Twenty shillings might not appear much especially when talking about telecommunications firm Safaricom that has just reported revenues of Sh251 billion for the financial year to March 2019.
It is however that Sh20 paid every day by each of the 31.85 million customers that has contributed to the operator’s record profits.
Safaricom profit after tax grew by 14.7 per cent from Sh55.3 billion last year to Sh63.4 billion recorded in the year ended March 31, 2019 on the back of M-Pesa and mobile data revenue.
The company’s newly launched overdraft facility, Fuliza proved to be a gold mine as users borrowed more than Sh45 billion in just four months since its launch in January this year.
Total service revenue rose by seven per cent from Sh224 billion reported at the end of March 2018 to Sh240 billion with M-Pesa accounting for Sh75 billion of this revenue haul.
The record profits surpassed the combined net earnings reported by blue chip companies KCB Group, Equity Group and East African Breweries Limited, underscoring the telco’s heft in the country’s economy.
Earnings from voice - which has traditionally been the company’s bread and butter - have since declined and now account for 36 per cent of overall revenue, down from over 60 per cent five years ago.
This means Safaricom is moving away from reliance on voice and SMS, with focus now shifting into broadening its mobile money and data offerings, which will provide the next revenue streams.
“The growth in M-Pesa has been driven by an increased number of users, higher velocity of funds within the ecosystem and adoption of new use cases,” said Safaricom Chief Executive Bob Collymore during the presentation of the company’s full year results yesterday.
“In the period, we added 2.1 million active M-Pesa customers. M-Pesa now accounts for 31.2 per cent of service revenue, further accelerating displacement of traditional voice and messaging services.”
The decline in voice and SMS has been attributed to the increasing adoption, particularly among young people, of third party applications such as WhatsApp that allow consumers to make voice and video calls and send texts free of charge.
This has directly impacted the firm’s bottom line. In the 2015/2016 financial year, for instance, Safaricom made Sh388 on average from every user through its voice service. This figure was down to Sh339 in the last financial year.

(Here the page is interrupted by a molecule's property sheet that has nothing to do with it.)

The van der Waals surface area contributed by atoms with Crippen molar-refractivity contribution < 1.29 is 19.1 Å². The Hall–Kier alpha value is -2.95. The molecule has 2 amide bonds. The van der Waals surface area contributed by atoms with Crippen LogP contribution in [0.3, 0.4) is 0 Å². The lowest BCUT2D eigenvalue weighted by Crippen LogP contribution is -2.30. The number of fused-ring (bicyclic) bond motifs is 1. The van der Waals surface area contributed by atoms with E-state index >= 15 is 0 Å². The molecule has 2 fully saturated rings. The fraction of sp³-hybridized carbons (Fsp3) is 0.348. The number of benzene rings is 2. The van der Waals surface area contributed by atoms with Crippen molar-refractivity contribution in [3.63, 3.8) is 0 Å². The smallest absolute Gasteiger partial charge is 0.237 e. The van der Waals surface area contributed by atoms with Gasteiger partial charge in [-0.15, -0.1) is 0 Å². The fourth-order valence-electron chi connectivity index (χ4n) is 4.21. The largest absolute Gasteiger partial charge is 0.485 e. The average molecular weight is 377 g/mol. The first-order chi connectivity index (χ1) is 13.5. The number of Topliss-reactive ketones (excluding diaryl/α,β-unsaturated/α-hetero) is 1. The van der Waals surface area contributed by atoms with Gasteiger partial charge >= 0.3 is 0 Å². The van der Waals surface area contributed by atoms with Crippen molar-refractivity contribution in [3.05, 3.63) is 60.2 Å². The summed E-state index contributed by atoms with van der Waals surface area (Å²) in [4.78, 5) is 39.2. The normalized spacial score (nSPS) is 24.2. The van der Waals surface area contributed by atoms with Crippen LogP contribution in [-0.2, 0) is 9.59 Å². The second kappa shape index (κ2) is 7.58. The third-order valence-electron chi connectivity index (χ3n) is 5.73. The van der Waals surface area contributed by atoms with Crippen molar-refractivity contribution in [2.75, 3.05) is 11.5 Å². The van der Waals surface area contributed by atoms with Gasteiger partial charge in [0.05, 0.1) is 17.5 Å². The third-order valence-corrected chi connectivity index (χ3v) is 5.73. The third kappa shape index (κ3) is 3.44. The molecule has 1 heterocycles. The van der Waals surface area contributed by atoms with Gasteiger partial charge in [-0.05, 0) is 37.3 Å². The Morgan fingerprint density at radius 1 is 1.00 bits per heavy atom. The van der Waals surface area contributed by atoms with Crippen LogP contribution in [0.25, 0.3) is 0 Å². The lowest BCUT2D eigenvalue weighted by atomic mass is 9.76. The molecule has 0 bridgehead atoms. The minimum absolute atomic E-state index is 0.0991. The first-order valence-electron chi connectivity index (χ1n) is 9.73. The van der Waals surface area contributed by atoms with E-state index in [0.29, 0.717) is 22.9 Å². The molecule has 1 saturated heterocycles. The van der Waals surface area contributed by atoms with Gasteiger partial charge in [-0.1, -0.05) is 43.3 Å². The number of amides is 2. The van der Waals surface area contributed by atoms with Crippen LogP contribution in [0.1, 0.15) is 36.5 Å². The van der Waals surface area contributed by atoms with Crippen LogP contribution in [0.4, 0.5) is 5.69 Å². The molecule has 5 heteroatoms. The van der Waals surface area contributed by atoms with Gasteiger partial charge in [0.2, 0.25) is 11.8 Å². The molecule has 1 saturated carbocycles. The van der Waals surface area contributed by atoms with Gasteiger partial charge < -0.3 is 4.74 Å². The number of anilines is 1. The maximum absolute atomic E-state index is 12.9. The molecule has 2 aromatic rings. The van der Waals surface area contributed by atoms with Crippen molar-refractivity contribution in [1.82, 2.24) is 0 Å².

Mr Collymore said the company was now looking at spreading the M-Pesa brand into the region especially after signing a new agreement with Equity Bank earlier this week.
“The agreement Vodafone Group signed provides for an opportunity to take M-Pesa to other countries in the region and Equity Bank has a presence in Uganda, South Sudan and DRC and we’ll explore opportunities of working together to extend our offerings in some of these markets,” he said.
At the same time, the company highlighted the success of Fuliza which has enjoyed rapid adoption with more than Sh45 billion advanced through the facility in just four months.
“We launched Fuliza after we realised that consumers were cancelling millions of transactions every day because of inadequate funds in their wallets,” explained Collymore.
Safaricom Chairman Nicholas Nganga said the company was keeping an eye on developments in the regulatory front where Parliament is expected to debate legislation on dominance in the telecommunications sector as well as proposals to have players spin off their mobile money businesses.
“Legislation and regulation that seek to forcefully re-organise the operational structure of companies are not for business,” he said.
“We are comfortable with how the two main aspects of this business are running and we would wait for someone to give us perhaps a more comprehensive and convincing reason as to why that separation would be in the interest of the business and stakeholders.”